For several weeks now, prominent Republicans in Congress, as well as many in right-wing leaning media, have been clamoring for a second special counsel to investigate alleged politically motivated abuses by the FBI, both in obtaining FISA warrants for surveillance on Donald Trump campaign aide Carter Page as well as James Comey’s decision to end the investigation into Hillary Clinton and her email server. In a letter addressed to the lawmakers on Thursday, however, Attorney General Jeff Sessions dashed those hopes, at least for the time being.
According to an article in the Los Angeles Times, Sessions used the letter to announce that he was naming Utah prosecutor John W. Huber to investigate the conduct of the FBI but that appointing a second special counsel required “extraordinary circumstances” and that those regarding the allegations against the FBI do not amount to that.
Apparently Huber has been working on the case since this past November and Sessions plans to rely on his recommendation whether a special counsel will need to be appointed or charges filed against either Clinton or any members of the FBI or Justice Department.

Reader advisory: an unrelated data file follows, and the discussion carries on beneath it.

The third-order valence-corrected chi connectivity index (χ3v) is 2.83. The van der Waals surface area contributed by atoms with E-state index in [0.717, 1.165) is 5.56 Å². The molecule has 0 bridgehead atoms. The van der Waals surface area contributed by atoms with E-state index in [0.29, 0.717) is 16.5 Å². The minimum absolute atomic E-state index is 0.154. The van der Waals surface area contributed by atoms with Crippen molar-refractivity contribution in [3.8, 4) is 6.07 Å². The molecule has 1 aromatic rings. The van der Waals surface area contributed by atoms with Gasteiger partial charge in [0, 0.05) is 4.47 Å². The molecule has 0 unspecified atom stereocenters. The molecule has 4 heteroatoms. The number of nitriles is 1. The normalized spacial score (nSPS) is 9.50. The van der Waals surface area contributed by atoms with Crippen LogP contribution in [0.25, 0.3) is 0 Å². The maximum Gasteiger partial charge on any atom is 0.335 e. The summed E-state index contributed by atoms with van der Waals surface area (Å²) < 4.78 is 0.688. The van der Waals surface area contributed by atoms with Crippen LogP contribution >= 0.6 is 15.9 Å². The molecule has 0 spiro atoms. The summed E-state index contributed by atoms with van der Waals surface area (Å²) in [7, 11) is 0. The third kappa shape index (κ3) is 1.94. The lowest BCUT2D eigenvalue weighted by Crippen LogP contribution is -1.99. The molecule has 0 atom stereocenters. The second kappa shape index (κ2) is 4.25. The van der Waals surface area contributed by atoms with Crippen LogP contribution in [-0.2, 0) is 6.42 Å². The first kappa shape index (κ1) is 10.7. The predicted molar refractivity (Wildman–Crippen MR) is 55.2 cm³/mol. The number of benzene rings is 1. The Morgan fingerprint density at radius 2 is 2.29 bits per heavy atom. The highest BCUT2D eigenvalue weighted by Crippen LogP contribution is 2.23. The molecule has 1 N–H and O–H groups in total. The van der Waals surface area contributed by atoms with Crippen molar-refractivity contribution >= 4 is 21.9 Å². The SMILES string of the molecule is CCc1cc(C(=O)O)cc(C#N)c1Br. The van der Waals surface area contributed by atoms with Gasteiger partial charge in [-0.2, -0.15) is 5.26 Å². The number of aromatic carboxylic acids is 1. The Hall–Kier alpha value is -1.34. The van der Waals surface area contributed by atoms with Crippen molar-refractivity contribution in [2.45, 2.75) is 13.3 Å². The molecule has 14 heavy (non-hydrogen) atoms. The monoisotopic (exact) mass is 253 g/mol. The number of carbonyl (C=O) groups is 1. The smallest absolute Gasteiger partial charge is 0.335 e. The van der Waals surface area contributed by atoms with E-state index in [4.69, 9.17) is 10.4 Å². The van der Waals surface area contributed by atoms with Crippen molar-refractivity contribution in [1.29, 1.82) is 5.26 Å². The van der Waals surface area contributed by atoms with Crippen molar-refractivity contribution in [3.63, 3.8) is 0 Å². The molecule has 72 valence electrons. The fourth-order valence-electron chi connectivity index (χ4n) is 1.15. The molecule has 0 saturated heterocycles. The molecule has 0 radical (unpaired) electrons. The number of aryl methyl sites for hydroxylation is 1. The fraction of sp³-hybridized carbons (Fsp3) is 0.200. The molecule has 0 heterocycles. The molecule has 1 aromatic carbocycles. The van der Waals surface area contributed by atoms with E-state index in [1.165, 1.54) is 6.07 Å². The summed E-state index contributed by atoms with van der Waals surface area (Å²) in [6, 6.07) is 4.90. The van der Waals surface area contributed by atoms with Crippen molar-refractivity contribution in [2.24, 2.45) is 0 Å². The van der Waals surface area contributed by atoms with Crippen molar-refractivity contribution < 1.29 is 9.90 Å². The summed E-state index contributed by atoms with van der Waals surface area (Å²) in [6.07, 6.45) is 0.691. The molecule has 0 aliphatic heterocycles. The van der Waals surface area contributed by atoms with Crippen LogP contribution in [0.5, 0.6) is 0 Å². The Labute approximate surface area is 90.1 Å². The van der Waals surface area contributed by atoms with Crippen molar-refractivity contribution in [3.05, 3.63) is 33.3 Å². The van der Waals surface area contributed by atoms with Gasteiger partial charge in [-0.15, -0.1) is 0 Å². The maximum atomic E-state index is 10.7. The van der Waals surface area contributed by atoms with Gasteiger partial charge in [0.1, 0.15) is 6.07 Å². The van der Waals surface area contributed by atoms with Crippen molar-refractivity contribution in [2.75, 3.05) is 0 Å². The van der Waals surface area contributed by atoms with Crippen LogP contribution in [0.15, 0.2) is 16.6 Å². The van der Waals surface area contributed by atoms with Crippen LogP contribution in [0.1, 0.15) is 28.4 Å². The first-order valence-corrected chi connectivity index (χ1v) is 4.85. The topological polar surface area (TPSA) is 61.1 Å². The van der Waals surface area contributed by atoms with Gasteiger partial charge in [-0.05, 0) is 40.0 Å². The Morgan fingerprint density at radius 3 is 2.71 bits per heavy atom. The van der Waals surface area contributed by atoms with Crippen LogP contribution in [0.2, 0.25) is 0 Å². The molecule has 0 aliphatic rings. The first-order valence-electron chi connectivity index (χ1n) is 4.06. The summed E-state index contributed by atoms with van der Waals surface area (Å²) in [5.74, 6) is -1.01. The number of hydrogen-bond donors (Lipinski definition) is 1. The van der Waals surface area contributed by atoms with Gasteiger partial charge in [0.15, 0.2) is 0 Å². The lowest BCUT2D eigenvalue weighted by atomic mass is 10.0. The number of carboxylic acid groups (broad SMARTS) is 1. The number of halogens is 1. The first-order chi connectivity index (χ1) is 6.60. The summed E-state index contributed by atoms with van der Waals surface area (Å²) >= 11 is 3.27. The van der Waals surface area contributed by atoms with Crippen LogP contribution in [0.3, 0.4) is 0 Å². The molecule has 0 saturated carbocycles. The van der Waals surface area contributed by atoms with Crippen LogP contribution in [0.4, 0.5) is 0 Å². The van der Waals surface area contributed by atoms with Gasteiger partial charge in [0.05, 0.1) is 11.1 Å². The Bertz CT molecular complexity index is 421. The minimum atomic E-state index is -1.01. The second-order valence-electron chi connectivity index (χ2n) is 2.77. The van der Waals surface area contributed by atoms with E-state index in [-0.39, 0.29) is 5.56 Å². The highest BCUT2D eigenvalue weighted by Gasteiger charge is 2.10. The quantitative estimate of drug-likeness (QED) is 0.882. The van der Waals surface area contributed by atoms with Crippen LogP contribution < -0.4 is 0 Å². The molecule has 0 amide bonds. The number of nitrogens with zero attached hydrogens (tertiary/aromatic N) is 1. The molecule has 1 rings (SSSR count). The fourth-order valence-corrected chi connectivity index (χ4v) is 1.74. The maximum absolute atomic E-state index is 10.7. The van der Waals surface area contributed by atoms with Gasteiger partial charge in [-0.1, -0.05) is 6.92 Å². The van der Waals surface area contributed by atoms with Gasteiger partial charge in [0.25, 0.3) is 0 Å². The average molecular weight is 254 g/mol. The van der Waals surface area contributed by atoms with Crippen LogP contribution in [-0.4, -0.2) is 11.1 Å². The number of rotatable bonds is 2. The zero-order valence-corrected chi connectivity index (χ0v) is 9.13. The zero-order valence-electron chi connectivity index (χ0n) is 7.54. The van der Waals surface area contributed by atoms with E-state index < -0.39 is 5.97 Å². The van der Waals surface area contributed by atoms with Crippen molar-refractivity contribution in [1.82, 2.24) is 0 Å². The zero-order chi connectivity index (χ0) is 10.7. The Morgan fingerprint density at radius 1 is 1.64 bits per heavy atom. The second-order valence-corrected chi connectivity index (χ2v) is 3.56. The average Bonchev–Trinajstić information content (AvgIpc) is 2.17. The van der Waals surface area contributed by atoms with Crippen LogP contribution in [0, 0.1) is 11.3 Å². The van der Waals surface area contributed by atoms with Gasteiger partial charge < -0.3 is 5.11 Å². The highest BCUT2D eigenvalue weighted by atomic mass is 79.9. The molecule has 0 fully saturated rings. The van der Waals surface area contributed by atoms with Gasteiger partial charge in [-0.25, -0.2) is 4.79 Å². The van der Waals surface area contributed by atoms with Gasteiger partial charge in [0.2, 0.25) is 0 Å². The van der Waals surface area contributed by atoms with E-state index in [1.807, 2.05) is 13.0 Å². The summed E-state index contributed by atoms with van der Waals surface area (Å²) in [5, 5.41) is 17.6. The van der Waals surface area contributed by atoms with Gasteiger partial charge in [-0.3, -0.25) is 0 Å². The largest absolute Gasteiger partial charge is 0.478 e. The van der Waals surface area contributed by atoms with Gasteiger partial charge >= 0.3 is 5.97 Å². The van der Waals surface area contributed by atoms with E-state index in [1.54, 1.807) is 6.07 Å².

“I am confident that Mr. Huber’s review will include a full, complete and objective evaluation of these matters that is consistent with the law and the facts.”
According to an NPR report, Huber will be conducting his investigation in coordination with Justice Department Inspector General Michael E. Horowitz, who had previously announced his own review of the FBI’s handling of the Carter Page and Hillary Clinton cases.
Sessions’ letter has not been popular on either side of the political spectrum. Quite a few powerful Republicans, such as Senators Chuck Grassley (R-Iowa) and John Cornyn (R-Texas) and Representatives Robert Goodlatte (R-Va.) and Trey Gowdy (R-S.C.), have long been critical of the FBI and have been pushing for the appointment of a new special counsel to investigate what they believe are politically motivated abuses. They have been critical of the FBI since text messages emerged between agents Peter Strzok and Lisa Page that were less than flattering towards Donald Trump in the waning days of the 2016 presidential campaign.
On the other hand, Sessions’ letter was also sharply criticized by Democrats in Congress, who accuse Sessions of pulling a political stunt with the express purpose of making President Trump happy. According to a report from CNN, Representative Eric Swalwell (D-CA) went so far as to say that Sessions was just “throwing meat out there to appease the president.”